Sautéing is often a prelude for other cooking techniques. For instance, if you are using a traditional French sauté pan to cook a whole chicken, you might sauté aromatic veggies in oil first, then brown the skin of the chicken over high heat, then add some stock, cover and finish cooking in the oven by pot roasting.

As I’ve already implied, we can lump stir-frying into the sauté category. It’s just a specialized version of sautéing.

Speaking of roasting, this is a word that we use all of the time. but what is it really? When you try to define it, one fumbles for words because it’s one of those concepts that “just is”.

Roasting implies oven cooking at high direct and indirect heat. Most roasting is done at 400° – 500°. Any lower and you usually think of it as “baking” (and we’ll discuss this as well). But the key to roasting is the presence of fat, whether integral to the item being roasted such as the fat under the skin of a chicken or the marbled fat in a veal chop or whether you have to add fat in the form of oil as you do when you roast vegetables. Roasting caramelizes and keeps food savory while building flavor. While you can certainly roast fish, especially firmer fish like monkfish and swordfish, it’s not a common way to cook fish. Sometimes you might technically roast fish after pan searing it, especially if it’s a thick filet, but you usually don’t hear the term “roasted fish”.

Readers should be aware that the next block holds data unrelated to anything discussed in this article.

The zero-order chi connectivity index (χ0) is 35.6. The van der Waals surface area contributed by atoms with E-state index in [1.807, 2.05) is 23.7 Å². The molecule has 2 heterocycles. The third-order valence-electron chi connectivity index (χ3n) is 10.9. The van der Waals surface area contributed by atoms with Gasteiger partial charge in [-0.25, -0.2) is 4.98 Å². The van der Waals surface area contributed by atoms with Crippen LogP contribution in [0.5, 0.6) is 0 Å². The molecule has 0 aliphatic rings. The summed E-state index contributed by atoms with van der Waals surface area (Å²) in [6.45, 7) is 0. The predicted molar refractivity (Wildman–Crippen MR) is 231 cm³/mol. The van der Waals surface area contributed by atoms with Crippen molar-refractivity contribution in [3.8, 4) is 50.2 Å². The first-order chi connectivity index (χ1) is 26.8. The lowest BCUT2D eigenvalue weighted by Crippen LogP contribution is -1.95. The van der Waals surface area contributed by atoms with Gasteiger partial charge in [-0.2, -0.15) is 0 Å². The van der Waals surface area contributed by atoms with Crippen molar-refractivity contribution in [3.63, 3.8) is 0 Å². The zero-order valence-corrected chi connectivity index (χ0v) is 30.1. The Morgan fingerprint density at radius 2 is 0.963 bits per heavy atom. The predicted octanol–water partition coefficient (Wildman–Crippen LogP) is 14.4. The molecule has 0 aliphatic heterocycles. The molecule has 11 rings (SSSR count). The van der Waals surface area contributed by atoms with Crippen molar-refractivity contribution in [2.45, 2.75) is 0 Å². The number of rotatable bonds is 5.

Speaking of pan searing, searing is simply the application of high heat with minimum or no oil. It’s very quick and doesn’t actually “cook” the item that is being seared. All it does is sear the outside, leaving the inside basically raw. for items like tuna or filet mignon, this is a way to cook ultra rare. sometimes, as in the previously mentioned case of roasted chicken, it’s a prelude to other, slower cooking methods. It’s done to provide color and to seal in juices, although Harold McGee and other “food scientists” question how much this really happens. You can sear on a grill or you can sear in a pan or a flattop.

In the next installment, we’ll cover terms like “baking”, broiling”, “basting” and “steaming”.

Why are we doing this?

As someone who serves food, you should be aware of the different cooking techniques and how and why they differ. This will give you additional insight into helping someone decide between different dishes and, who knows, some people might actually need an explanation of what “braised leeks” means. the more that you know off of the top of your head, the more confident you’ll be tableside. And just because you might work at Red Robin doesn’t mean that knowing this stuff is superfluous. Perhaps you might be ready to move to an “American bistro” type restaurant.  sometimes, managers like to ask questions to determine how much a prospective waiter knows about food in general. I actually had one ask me if I knew the “mother sauces” once. As you move up the food chain, the more you will need to know about food and beverage.